UA students voiced concerns about protests in Hong Kong as tensions continue to rise after the Hong Kong government proposed a controversial bill in February 2019.

Following the proposal of the Fugitive Offenders bill, which would allow convicted criminals in Hong Kong to be extradited to mainland China to face harsher censorship laws, protesters took to the streets of Hong Kong on March 15, 2019, in opposition of the bill.

Alex Jackson, a sophomore who lived in Hong Kong for eight years, thinks the protests have shifted focus toward gaining more freedom from mainland China, he said.

“The bill was the straw that broke the camel's back,” Jackson said, “After that, everything started to break out.”

People around the globe boycotted the video game company Blizzard Entertainment in Oct. 2019 for punishing e-sport player Ng Wai Chung. Blizzard issued Chung a year-long ban and revoked his winnings of $10,000 after he expressed his support for the Hong Kong protesters in a livestream.

Jackson thinks Blizzard’s harsh punishment of Chung was completely uncalled for and was only an attempt by Blizzard to save their reputation with their Asian audiences, he said.

Members of the NBA, such as Daryl Morey, general manager for the Houston Rockets NBA team, showed support for the protesters in Hong Kong on Twitter. However, Morey later took the tweet down after the Houston Rockets lost contracts with several Chinese vendors.

A week prior to the New York Brooklyn Nets’ first home game of the 2019-20 season, many fans entered the arena wearing T-shirts with the phrase: “Stand with Hong Kong.”

Jackson thinks a lot of the support from these communities is misguided due to misinformation from both the protesters and the Chinese government, he said. Jackson doubts there will be any official support from the U.S., he said.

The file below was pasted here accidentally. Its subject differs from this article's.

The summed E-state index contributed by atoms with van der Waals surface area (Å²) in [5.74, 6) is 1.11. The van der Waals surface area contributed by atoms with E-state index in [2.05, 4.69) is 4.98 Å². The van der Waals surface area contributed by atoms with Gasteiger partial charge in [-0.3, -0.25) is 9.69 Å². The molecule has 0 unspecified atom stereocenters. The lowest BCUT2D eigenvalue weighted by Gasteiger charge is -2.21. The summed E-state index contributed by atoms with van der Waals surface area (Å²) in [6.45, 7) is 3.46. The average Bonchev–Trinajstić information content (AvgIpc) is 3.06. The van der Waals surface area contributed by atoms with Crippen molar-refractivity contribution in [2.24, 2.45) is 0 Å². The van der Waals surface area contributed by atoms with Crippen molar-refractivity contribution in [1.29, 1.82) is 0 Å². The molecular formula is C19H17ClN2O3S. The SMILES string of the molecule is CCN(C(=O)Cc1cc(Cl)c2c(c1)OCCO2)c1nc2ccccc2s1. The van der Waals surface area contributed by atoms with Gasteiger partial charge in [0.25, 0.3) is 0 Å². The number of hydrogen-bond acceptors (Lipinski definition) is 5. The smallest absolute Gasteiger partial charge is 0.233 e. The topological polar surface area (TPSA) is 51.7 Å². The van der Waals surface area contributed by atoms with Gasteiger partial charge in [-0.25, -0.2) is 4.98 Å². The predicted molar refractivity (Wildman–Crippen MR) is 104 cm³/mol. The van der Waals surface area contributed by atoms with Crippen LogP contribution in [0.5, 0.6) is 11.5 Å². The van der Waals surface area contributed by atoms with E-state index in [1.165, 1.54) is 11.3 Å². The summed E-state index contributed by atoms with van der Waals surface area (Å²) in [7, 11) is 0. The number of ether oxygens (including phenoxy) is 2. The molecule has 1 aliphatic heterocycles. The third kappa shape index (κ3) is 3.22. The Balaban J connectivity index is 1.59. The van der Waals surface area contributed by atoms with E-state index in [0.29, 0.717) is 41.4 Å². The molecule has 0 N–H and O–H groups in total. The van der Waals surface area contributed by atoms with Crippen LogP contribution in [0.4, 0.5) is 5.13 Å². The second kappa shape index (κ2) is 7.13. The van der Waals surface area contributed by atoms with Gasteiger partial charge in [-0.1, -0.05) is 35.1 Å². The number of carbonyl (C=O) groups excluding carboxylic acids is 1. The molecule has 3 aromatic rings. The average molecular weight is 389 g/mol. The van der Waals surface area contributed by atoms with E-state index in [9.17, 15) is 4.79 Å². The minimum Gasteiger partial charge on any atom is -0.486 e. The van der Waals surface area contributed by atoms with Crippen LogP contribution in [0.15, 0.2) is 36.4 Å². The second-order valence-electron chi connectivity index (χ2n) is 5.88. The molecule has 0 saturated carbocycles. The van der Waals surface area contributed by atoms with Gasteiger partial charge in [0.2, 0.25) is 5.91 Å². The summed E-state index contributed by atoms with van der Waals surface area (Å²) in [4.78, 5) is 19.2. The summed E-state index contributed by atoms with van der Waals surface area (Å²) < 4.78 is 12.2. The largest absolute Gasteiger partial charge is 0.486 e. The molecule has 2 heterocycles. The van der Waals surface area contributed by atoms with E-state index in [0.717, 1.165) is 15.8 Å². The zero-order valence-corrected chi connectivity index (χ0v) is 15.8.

However, Robert Lochner, a sophomore and committee member of College Democrats of Arkansas, thinks that it is important to show support for the protesters in Hong Kong because of how the people of Hong Kong are being treated, he said.

“If we stand up for Hong Kong, we are setting an example for the rest of the Eastern world,” Lochner said.

Lochner has tried to offer as much help as possible to Hong Kong by contacting Sen. Tom Cotton (R) asking him to vote for the U.S. to stop selling tear-gas to Hong Kong police forces, he said.

Response by the Hong Kong government to the protests has been escalating with the protests on Christmas Eve and Christmas Day, resulting in the arrests of more than 100 protesters.

Jackson thinks that for some people in Hong Kong, protesting is their only option because many are unable to leave the area, but he fears what long term effects the protests might have for those who continue to live in Hong Kong.

“For a lot of locals, their only option is to fight, because their whole futures are being destroyed,” Jackson said.

Jackson thought the 2019 riots would be similar to the Umbrella Riots that took place in Hong Kong in 2014, but realized as time went on that these protests were much more serious than previous ones, he said. However, he does not know if or when Hong Kong will return to how it was.

“I want there to be a change,” Jackson said. “I want there to be a resolution, but both sides are too stubborn. The only way (the protests) will end is if China or Hong Kong changes.”

Nathanael Davis is an associate news editor for The Arkansas Traveler. He previously worked as a reporter and photographer.

(0) comments

Welcome to the discussion.

Keep it Clean. Please avoid obscene, vulgar, lewd, racist or sexually-oriented language.
Don't Threaten. Threats of harming another person will not be tolerated.
Be Truthful. Don't knowingly lie about anyone or anything.
Be Nice. No racism, sexism or any sort of -ism that is degrading to another person.
Be Proactive. Use the 'Report' link on each comment to let us know of abusive posts.
Share with Us. We'd love to hear eyewitness accounts, the history behind an article.